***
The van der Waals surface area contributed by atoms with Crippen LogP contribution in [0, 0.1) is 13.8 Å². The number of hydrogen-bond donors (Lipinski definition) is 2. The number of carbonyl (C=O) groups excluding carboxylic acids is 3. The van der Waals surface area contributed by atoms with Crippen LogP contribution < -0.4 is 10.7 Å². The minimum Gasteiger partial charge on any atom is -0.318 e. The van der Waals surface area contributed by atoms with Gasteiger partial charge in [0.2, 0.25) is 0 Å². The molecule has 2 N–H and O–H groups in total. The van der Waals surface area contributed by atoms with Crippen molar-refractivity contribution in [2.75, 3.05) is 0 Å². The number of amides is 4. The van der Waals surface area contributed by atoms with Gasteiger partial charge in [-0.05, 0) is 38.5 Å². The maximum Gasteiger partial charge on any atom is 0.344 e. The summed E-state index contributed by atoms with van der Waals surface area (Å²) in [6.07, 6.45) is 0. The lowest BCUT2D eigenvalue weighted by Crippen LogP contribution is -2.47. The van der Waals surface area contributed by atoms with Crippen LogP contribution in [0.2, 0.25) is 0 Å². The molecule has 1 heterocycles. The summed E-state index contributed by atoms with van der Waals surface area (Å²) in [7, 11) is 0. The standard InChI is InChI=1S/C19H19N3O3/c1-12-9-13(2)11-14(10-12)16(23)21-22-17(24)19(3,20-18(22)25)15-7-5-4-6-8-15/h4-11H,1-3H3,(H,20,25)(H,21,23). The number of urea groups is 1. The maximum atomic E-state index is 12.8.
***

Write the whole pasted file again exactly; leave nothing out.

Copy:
The van der Waals surface area contributed by atoms with Crippen LogP contribution in [0, 0.1) is 13.8 Å². The number of hydrogen-bond donors (Lipinski definition) is 2. The number of carbonyl (C=O) groups excluding carboxylic acids is 3. The van der Waals surface area contributed by atoms with Crippen LogP contribution < -0.4 is 10.7 Å². The minimum Gasteiger partial charge on any atom is -0.318 e. The van der Waals surface area contributed by atoms with Gasteiger partial charge in [0.2, 0.25) is 0 Å². The molecule has 2 N–H and O–H groups in total. The van der Waals surface area contributed by atoms with Crippen molar-refractivity contribution in [2.75, 3.05) is 0 Å². The number of amides is 4. The van der Waals surface area contributed by atoms with Gasteiger partial charge in [-0.05, 0) is 38.5 Å². The maximum Gasteiger partial charge on any atom is 0.344 e. The summed E-state index contributed by atoms with van der Waals surface area (Å²) in [6.07, 6.45) is 0. The lowest BCUT2D eigenvalue weighted by Crippen LogP contribution is -2.47. The van der Waals surface area contributed by atoms with Crippen LogP contribution in [0.2, 0.25) is 0 Å². The molecule has 1 heterocycles. The summed E-state index contributed by atoms with van der Waals surface area (Å²) in [7, 11) is 0. The standard InChI is InChI=1S/C19H19N3O3/c1-12-9-13(2)11-14(10-12)16(23)21-22-17(24)19(3,20-18(22)25)15-7-5-4-6-8-15/h4-11H,1-3H3,(H,20,25)(H,21,23). The number of urea groups is 1. The maximum atomic E-state index is 12.8.